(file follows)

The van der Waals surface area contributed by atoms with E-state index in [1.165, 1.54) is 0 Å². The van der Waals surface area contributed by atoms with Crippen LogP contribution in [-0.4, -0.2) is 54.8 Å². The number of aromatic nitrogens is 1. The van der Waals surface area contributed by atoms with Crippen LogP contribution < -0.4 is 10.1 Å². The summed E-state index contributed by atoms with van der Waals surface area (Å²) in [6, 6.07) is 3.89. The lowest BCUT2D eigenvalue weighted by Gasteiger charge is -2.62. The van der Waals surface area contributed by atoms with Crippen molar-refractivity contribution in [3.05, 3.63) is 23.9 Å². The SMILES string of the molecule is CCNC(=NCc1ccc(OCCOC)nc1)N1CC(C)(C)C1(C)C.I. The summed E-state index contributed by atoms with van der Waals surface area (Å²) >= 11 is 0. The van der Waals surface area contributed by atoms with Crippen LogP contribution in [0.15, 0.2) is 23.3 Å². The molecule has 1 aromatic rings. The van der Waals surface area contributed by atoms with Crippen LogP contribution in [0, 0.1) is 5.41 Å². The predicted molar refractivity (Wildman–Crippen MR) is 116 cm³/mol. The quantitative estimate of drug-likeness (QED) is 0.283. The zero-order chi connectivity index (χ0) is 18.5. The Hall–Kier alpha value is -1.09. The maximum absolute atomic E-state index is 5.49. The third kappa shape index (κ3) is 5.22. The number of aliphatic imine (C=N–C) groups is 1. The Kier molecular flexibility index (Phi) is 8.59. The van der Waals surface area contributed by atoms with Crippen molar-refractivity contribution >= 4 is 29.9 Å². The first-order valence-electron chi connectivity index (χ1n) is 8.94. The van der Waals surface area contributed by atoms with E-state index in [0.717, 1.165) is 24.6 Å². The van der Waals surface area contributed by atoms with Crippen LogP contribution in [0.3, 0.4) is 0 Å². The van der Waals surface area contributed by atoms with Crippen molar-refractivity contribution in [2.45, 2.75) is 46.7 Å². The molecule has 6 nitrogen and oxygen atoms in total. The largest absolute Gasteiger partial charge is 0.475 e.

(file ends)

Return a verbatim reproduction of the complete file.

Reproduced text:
The van der Waals surface area contributed by atoms with E-state index in [1.165, 1.54) is 0 Å². The van der Waals surface area contributed by atoms with Crippen LogP contribution in [-0.4, -0.2) is 54.8 Å². The number of aromatic nitrogens is 1. The van der Waals surface area contributed by atoms with Crippen LogP contribution < -0.4 is 10.1 Å². The summed E-state index contributed by atoms with van der Waals surface area (Å²) in [6, 6.07) is 3.89. The lowest BCUT2D eigenvalue weighted by Gasteiger charge is -2.62. The van der Waals surface area contributed by atoms with Crippen molar-refractivity contribution in [3.05, 3.63) is 23.9 Å². The SMILES string of the molecule is CCNC(=NCc1ccc(OCCOC)nc1)N1CC(C)(C)C1(C)C.I. The summed E-state index contributed by atoms with van der Waals surface area (Å²) >= 11 is 0. The van der Waals surface area contributed by atoms with Crippen LogP contribution in [0.15, 0.2) is 23.3 Å². The molecule has 1 aromatic rings. The van der Waals surface area contributed by atoms with Crippen LogP contribution in [0, 0.1) is 5.41 Å². The predicted molar refractivity (Wildman–Crippen MR) is 116 cm³/mol. The quantitative estimate of drug-likeness (QED) is 0.283. The zero-order chi connectivity index (χ0) is 18.5. The Hall–Kier alpha value is -1.09. The maximum absolute atomic E-state index is 5.49. The third kappa shape index (κ3) is 5.22. The number of aliphatic imine (C=N–C) groups is 1. The Kier molecular flexibility index (Phi) is 8.59. The van der Waals surface area contributed by atoms with Crippen molar-refractivity contribution >= 4 is 29.9 Å². The first-order valence-electron chi connectivity index (χ1n) is 8.94. The van der Waals surface area contributed by atoms with E-state index in [0.717, 1.165) is 24.6 Å². The van der Waals surface area contributed by atoms with Crippen LogP contribution in [0.3, 0.4) is 0 Å². The van der Waals surface area contributed by atoms with Crippen molar-refractivity contribution in [2.45, 2.75) is 46.7 Å². The molecule has 6 nitrogen and oxygen atoms in total. The largest absolute Gasteiger partial charge is 0.475 e.